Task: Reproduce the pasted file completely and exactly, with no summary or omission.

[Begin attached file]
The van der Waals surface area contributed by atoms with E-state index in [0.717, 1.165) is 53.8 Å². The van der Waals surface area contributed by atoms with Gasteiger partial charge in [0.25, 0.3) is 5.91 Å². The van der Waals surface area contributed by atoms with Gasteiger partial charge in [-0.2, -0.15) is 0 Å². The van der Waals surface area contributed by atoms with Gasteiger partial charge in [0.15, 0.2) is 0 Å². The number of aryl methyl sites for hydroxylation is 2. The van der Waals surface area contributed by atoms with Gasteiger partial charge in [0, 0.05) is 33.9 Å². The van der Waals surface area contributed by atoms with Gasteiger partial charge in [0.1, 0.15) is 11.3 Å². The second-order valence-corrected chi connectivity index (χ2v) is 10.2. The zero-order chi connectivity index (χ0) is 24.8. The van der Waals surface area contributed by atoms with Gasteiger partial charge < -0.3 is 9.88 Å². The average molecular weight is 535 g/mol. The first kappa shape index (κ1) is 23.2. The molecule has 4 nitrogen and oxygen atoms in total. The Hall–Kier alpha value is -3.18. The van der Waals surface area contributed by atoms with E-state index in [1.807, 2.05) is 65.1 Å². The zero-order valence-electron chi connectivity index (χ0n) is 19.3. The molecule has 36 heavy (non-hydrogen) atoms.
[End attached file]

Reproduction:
The van der Waals surface area contributed by atoms with E-state index in [0.717, 1.165) is 53.8 Å². The van der Waals surface area contributed by atoms with Gasteiger partial charge in [0.25, 0.3) is 5.91 Å². The van der Waals surface area contributed by atoms with Gasteiger partial charge in [-0.2, -0.15) is 0 Å². The van der Waals surface area contributed by atoms with Gasteiger partial charge in [0.15, 0.2) is 0 Å². The number of aryl methyl sites for hydroxylation is 2. The van der Waals surface area contributed by atoms with Gasteiger partial charge in [0, 0.05) is 33.9 Å². The van der Waals surface area contributed by atoms with Gasteiger partial charge in [0.1, 0.15) is 11.3 Å². The second-order valence-corrected chi connectivity index (χ2v) is 10.2. The zero-order chi connectivity index (χ0) is 24.8. The van der Waals surface area contributed by atoms with Gasteiger partial charge < -0.3 is 9.88 Å². The average molecular weight is 535 g/mol. The first kappa shape index (κ1) is 23.2. The molecule has 4 nitrogen and oxygen atoms in total. The Hall–Kier alpha value is -3.18. The van der Waals surface area contributed by atoms with E-state index in [1.807, 2.05) is 65.1 Å². The zero-order valence-electron chi connectivity index (χ0n) is 19.3. The molecule has 36 heavy (non-hydrogen) atoms.